10. Insert and Crimp the Bullet
Some die sets come with a crimping die. If your set includes a crimping die, then insert and crimp the bullet in place.
There it is you have just reloaded your first cartridge. The satisfaction of shooting your first hand loaded cartridge is one that is hard to describe. So go get a book and start learning.
Shotguns are cool. Slugs are cool too. RIO Ammunition decided that regular old slugs were not cool enough—so they gave us their line of Royal MG slugs that deal massive damage.
The argument about the relative merits of these two pistols has gone on for years. Let’s take a look at the technical parameters and then compare the intangibles. The guns are roughly similar in size, with PMR30 just a little shorter and slimmer. Both have manual thumb safety. FN5-7 magazines are easier to load. PMR30 has less felt recoil and crisper trigger.
The long-gone, unlamented Chauchat light machine gun of World War One was faulted for many design and manufacture defects. One complaint that had the greatest influence on the subsequent firearm design was the open-sided magazine — an awkward, flimsy mud-trap. Since then, open-sided magazines have been relegated to a few pistol designs. After WW2, even those largely disappeared.
Drum magazines have long had a bad reputation. “We found many Angolan and Cuban soldiers dead, with jammed RPK drums in their rifles” said a South African veteran. “PPSh drums had to be down-loaded by a few rounds, usually had to be fitted to individual submachine guns, and jammed more often than box magazines” wrote Soviet veterans of WW2. And yet drums persist in weapons large and small — have you ever wondered why?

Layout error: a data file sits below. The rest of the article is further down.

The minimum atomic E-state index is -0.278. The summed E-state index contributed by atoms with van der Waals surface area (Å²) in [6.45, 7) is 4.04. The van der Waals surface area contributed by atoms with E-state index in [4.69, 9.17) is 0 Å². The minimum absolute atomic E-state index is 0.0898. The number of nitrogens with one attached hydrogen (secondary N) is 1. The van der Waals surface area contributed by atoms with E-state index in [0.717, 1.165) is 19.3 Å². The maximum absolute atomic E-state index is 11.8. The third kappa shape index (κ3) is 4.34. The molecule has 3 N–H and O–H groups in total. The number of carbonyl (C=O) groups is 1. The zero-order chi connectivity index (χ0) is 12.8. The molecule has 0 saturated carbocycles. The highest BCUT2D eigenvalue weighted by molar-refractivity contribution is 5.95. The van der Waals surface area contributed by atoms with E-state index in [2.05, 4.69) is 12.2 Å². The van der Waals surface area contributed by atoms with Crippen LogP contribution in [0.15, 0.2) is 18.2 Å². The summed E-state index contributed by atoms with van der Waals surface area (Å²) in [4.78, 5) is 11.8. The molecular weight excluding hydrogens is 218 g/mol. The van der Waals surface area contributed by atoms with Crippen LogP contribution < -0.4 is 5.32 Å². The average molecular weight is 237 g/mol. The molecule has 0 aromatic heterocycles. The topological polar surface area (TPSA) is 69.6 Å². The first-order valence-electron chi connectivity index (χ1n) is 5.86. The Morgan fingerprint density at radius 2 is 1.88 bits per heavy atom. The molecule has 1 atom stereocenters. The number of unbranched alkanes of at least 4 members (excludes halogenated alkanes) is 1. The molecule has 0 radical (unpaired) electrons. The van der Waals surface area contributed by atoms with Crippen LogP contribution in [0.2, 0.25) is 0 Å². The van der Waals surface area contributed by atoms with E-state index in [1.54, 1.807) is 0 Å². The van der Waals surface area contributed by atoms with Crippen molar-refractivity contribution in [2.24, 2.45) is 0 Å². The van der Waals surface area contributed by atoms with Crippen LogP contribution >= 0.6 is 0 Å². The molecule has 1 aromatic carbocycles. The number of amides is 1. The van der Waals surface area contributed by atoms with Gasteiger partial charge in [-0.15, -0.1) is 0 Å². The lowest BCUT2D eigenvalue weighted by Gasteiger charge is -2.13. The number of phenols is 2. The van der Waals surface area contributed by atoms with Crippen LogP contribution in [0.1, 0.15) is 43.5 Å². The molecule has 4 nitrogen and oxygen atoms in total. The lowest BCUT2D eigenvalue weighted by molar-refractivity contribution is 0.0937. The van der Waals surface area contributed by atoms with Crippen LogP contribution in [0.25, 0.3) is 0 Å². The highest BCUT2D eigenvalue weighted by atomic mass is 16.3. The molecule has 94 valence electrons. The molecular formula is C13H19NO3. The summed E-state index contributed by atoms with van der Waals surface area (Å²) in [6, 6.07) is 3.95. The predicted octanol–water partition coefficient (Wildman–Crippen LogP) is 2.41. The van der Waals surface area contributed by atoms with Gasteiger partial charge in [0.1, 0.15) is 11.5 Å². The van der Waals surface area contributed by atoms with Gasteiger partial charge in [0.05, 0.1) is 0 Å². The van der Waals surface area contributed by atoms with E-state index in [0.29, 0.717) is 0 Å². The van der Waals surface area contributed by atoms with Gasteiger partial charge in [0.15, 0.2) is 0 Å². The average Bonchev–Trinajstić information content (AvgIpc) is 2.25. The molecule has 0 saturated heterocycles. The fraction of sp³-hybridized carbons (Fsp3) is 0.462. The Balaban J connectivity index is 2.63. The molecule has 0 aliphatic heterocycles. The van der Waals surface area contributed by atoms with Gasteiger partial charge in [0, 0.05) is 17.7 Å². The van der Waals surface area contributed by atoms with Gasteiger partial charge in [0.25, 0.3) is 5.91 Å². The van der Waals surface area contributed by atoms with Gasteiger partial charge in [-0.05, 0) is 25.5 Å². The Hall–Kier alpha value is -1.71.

This may seem basic to some of you shooters out there, however the number of calls we get referring to this little misnomer may surprise you. When buying factory ammunition, referring to grains has nothing to do with how much gunpowder the cartridge has. The term grains refers to the projectile’s mass or weight.
In 2002, Hornady introduced the .17 Hornady Magnum Rimfire, which we lovingly call the .17 HMR. Usually, rimfire cartridges that are not in .22 caliber do not sell well, but this one caught on like a wildfire. There has never been a hugely successful rimfire caliber smaller than .22, until now.
As the ammo and ammo components shortage continues, Cheaper Than Dirt! has taken all efforts to make available as much ammunition as possible at competitive prices. That means we have continued to expand our line of ammunition manufacturers, and many are smaller, American-based companies of which you may never have heard.
Many people love the AR-15. If you are not one of them, then a large number of gun enthusiasts might tell you to go pound sand. The platform is versatile, deadly, readily available, and somewhat affordable. When shoppers first start looking at battle rifles, they tend to start at the bottom and eventually work their way up. Would be owners quickly realize that like most things in life, you get what you pay for. Entry-level ARs are often .223/5.56 semi-auto rifles with few to no options, and sometimes-shoddy construction. Guns that are more expensive offer rails with endless accessories, as well as different calibers. Just when you thought you knew everything there is to know about the AR-15, they change it up. So is a high end AR chambered in a wildcat or alternative caliber a good idea?
Choosing the right ammunition for your combat rifle can be a daunting task. There are endless options when it comes to ammo, all of which can leave buyers confused and frustrated. With the rising cost of quality ammo, we field tons of questions about the use of steel cased ammunition. In light of this, I’m going to attempt to clear up some of the pitfalls that new shooters encounter when shelling out their hard-earned dollars for steel ammo. Some of you more advanced shooters may find this information somewhat basic, but read on anyway, you may learn something you didn’t know.